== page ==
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How do we educate the next generation of emergency physicians: RCEM 50
  1. Will Townend1,
  2. Jason Long2,
  3. Lisa Munro-Davies3,
  4. Emily Beet4
  1. 1 Emergency Department, Hull Royal Infirmary, Hull, UK
  2. 2 Emergency Department, Queen Elizabeth University Hospital, Glasgow, UK
  3. 3 Emergency Department, University Hospitals Bristol NHS trust, Bristol, UK
  4. 4 Education Department, Royal College of Emergency Medicine, London, London, UK
  1. Correspondence to Will Townend, Emergency Department, Hull Royal Infirmary, Hull HU3 2JZ, UK; william.townend{at}hey.nhs.uk

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‘The great aim of education is not knowledge but action.’ H. Spencer

Introduction

The training needs of the next generation are based on the needs of the population they serve.1 These are the basis for curricula and each developed Emergency Medicine (EM) system has one. There is a move away from training based on time served or a list of EM presentations to be covered to one based on generic capabilities and defined activities that an EM clinician will have to do at work. This is happening in Australasian, Canadian and now UK EM education.

Generic competences for EM training has been described by FACEM in Australia in a curriculum framework.2 The Canadian Association of Emergency Physicians are changing their curriculum design as part of a national move to Competency-Based Medical Education (CBME).3 They have had a national generic framework of competence, Can MEDS, against which doctors in postgraduate training have been evaluated since 2005.4 In their new CBME programme, doctors will be adjudged competent in key activities of practice, in which they will demonstrate they meet Can MEDS competencies, before they can move on to the next stage of training. These activities are those that an EM clinician will have to be able deliver independently to complete training. Such activities have been described as Entrustable Professional Activities (EPAs)—‘Professional activities that together constitute the mass of critical elements that operationally define a profession’.5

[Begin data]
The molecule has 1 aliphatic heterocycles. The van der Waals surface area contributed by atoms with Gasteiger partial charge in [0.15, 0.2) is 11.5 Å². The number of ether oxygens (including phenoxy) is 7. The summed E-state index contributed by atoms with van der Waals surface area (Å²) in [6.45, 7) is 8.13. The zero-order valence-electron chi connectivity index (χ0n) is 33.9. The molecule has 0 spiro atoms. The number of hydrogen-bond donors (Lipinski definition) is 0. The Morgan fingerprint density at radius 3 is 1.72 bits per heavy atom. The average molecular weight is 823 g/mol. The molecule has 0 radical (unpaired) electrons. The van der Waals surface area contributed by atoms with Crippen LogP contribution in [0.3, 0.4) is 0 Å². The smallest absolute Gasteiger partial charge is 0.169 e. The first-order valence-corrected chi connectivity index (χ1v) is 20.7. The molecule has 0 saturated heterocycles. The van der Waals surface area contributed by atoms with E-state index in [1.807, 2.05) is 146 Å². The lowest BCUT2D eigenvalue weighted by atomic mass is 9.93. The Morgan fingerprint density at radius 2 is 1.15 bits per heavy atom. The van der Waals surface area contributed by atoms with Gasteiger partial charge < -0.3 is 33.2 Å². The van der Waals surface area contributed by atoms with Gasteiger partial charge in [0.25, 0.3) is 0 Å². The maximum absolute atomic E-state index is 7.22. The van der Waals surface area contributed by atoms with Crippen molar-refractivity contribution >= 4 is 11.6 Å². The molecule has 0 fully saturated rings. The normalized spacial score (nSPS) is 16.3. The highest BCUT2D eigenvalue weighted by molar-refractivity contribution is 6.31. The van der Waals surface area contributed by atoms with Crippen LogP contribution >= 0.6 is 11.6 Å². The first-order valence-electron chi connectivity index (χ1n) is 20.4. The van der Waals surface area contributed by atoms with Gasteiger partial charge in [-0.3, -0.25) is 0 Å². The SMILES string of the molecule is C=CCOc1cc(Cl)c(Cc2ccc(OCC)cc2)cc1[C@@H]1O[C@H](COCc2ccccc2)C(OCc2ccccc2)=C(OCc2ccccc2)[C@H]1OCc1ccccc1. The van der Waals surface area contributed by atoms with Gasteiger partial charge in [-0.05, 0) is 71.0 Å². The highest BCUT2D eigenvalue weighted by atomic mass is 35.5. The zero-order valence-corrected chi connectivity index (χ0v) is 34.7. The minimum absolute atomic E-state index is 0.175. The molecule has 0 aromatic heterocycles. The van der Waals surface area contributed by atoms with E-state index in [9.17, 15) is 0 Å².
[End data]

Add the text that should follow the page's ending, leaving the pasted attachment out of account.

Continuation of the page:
In 2017, the UK General Medical Council (GMC), in its guidance for curriculum design, has incorporated the need for all UK medical training programmes to include Generic Professional Capabilities (GPCs) and that these are introduced across all specialties by 2020.6 The GMC state:

‘The primary purpose of GPCs is to describe the fundamental, career-long, generic capabilities required to develop and maintain key …

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